Why Latinos Need to Register and Vote

 by Arturo Vargas

Latinos are the fastest-growing and second largest population group in the United States. According to projections from the National Association of Latino Elected and Appointed Officials (NALEO) Educational Fund, more than 12.2 million Latino voters are expected to cast ballots on Election Day, an increase of 26 percent from 2008.

The Latino voter will again be a decisive force in the White House race, in addition to statewide and local elections across the nation. Latinos are predicted to be the deciding factor this November in nine key states, which carry 101 Electoral College votes of the 270 needed for either President Obama or Governor Romney to win this year.

you can watch the Latino Vote Presentation here

Despite the ability of the Latino voter to shape America’s political landscape more than 10 million Latinos are expected not to vote this November. Imagine the electoral potential if all 23.5 million Latino citizens of voting-age were not only registered, but voted.

Imagine if all Americans of voting-age were not only registered, but voted. Campaigns and candidates are battling for support and for voters to rally behind their ideas and their leadership. Voting does not just send a candidate to Washington D.C., the state legislature or city hall; it speaks to the issues most pressing in a voter’s life such as the economy, education, and healthcare.

We can bring change to our communities, but we need to vote. In order to secure funding for schools, to create new jobs and safer streets we must cast our ballot in every election including the next one on November 6.

Ensuring today’s voter is informed, empowered, and inspired to own this year’s election means continuing to eliminate the barriers that prevent participation. Now more than ever, the need to register to vote is high.

Registering to vote has never been easier. NALEO Educational Fund, in collaboration with other national Latino organizations and Spanish-language media, coordinates the historic non-partisan Latino ya es hora (“It’s Time”) civic participation campaign, which helps voters navigate the registration process.

Individuals interested in registering to vote can call ya es hora’s national bilingual hotline, 1-888-VE-Y-VOTA, which is operational year-round to help voters with electoral information. While the Post Office and libraries provide voter registration forms, citizens can also register to vote easily online at www.YaEsHora.info. It takes less than 5 minutes to complete, and once complete, must be printed, stamped, and mailed. In addition, the California Department of Motor Vehicles (DMV) will offer Californians the ability to register to vote online without needing to print the form by visiting www.dmv.ca.gov.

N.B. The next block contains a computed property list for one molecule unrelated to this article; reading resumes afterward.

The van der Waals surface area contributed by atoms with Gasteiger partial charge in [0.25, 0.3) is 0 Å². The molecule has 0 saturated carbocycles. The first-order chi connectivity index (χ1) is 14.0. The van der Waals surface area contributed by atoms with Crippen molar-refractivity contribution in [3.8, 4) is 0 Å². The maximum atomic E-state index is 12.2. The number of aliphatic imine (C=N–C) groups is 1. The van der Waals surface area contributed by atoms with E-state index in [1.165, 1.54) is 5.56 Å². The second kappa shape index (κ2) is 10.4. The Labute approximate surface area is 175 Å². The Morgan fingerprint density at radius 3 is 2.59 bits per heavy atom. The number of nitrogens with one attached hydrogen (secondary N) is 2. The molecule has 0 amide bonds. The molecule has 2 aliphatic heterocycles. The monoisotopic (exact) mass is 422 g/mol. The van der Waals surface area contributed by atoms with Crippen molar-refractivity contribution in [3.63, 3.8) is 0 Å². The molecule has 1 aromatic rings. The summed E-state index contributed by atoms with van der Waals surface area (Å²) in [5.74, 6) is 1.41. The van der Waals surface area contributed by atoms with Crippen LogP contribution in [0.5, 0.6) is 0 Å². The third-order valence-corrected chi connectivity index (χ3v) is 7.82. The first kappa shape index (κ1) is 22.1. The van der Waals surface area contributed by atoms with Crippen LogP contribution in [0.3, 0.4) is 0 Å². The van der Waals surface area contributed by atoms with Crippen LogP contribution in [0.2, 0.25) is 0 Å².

With less than three months until Election Day, it is critical people register to vote ahead of the registration deadline. The registration deadline in California is October 22, however it is never too early to register to vote or to encourage others to do the same. Registering to vote is the first step towards bettering communities and country. The second is making an informed vote on November 6 that speaks on what matters most to you. The next is continued engagement. Only through active participation, year after year, will we continue strengthening our democracy and our country.

Make your vote count on November 6. Register to vote!


The 2012 Latino Vote – Turning Numbers Into Clout

Latinos will turnout in record numbers in the next Presidential election, with at least 12.2 million casting ballots, according to projections released today by the National Association of Latino Elected and Appointed Officials (NALEO) Educational Fund. This analysis also reveals that Latinos will account for a significant share of the electorate in several states.

According to NALEO Executive Director Arturo Vargas, “Latinos continue to reshape the nation’s political map, and the Latino electorate will play a decisive role in Election 2012.” The NALEO Educational Fund projects that the Latino vote will increase 26% from 2008, and Latinos will account for at least 8.7% of the country’s voters.

California, Florida and Illinois are likely to see the greatest percentage increase in turnout since 2008. In three states – California, New Mexico, and Texas – at least one in five voters will be Latino, with the Latino share of the electorate in New Mexico reaching 35%.

Projected Latino Voters
Increase From 2008
Projected Share
of Latino Vote

New Jersey
New Mexico
New York

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